As reported in today’s Washington Post, an employee of investment firm Wagner Resource Group in McLean, VA, traded music or movie files late last year with other users of the online file-sharing network LimeWire while using a company computer. As a result, he inadvertently made the private files of his firm’s clients accessible on the Net.
This exposed the names, dates of birth, and social security numbers of about 2,000 clients, including Supreme Court Justice Stephen G. Breyer.
This puts into perspective the concern expressed by Peter Schaar, Germany’s data protection commissioner, quoted in another story appearing in today’s Post by Ellen Nakashima. Commenting on a new effort by the Department of Homeland Security to gain access to more private information about individuals visiting the U.S. from Europe (as well as sharing such information about American’s with EU countries), Schaar found:
no “clear rules on purpose limitation” or on the storage period. “First,” he said, “which data are of concern is not really completely clear. Second, who are the competent authorities on the U.S. side? Third, and most important, there is a lack of independent supervision in the United States over data protection.” In European states, independent privacy commissions safeguard the privacy rights of citizens, he said.
If we have social security numbers of Supreme Court Justices being accidentally shared on the Internet, I can see why he might want further assurances. The Post article points out that Schaar’s questions over which “data are of concern is not really completely clear,” may actually be addressed. Unfortunately, it is disturbing which data is to be shared. According to the news:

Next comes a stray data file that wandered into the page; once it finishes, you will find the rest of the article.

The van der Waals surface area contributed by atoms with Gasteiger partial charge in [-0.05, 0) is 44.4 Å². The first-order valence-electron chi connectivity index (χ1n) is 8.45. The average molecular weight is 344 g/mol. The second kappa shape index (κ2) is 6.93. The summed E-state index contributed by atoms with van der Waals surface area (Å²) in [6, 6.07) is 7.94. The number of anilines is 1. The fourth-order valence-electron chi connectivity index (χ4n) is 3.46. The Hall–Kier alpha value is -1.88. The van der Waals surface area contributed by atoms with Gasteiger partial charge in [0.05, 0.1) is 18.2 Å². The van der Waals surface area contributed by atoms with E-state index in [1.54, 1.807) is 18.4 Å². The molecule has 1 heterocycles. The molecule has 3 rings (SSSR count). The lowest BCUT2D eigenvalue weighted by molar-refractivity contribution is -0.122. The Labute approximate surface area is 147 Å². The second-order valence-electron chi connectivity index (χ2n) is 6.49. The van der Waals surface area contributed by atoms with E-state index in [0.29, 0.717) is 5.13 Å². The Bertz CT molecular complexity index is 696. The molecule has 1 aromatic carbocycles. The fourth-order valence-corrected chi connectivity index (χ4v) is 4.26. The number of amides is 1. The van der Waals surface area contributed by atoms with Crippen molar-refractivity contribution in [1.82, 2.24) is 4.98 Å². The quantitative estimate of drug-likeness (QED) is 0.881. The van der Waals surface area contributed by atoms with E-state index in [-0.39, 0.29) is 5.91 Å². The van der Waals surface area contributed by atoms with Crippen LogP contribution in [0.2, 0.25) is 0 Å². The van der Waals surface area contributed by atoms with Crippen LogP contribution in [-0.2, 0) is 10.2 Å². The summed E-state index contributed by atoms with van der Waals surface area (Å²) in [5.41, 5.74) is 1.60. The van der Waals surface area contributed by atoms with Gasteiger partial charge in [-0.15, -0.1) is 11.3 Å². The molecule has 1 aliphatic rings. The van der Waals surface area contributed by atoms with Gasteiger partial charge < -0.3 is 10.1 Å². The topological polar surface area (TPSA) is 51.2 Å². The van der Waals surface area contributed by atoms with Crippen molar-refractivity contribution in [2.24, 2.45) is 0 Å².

The agreement, which was described by two European officials, also allows for the transmission of “personal data revealing racial or ethnic origin, political opinion or religious or other beliefs, trade union membership or information concerning health and sexual life” in cases where they are “particularly relevant to the purposes of this agreement.” It defines personal data as “any information relating to an identified or identifiable natural person.”
Political opinion, trade union membership, or information concerning sexual life? This is too much. That the agreement “shall take suitable safeguards, in particular, appropriate security measures, in order to protect such data,” does not provide the convincing assurance that such information would not be accessed by the ill-intended (like the State Department employees illegally accessing passport records) or the clumsy (like the case of the investment firm above).
But such assurances seem secondary in comparison to the apparent lack of connection between someone’s sexual orientation, political affiliation, or membership in a trade union to a criminal act. I can see why such things as previous travel destinations, the purchase of a one-way ticket, or the use of a suspicious credit card would be relevant to an investigation with cause, but knowing if the traveler is gay, a Republican, or a member of the American Federation of Teachers seems too much.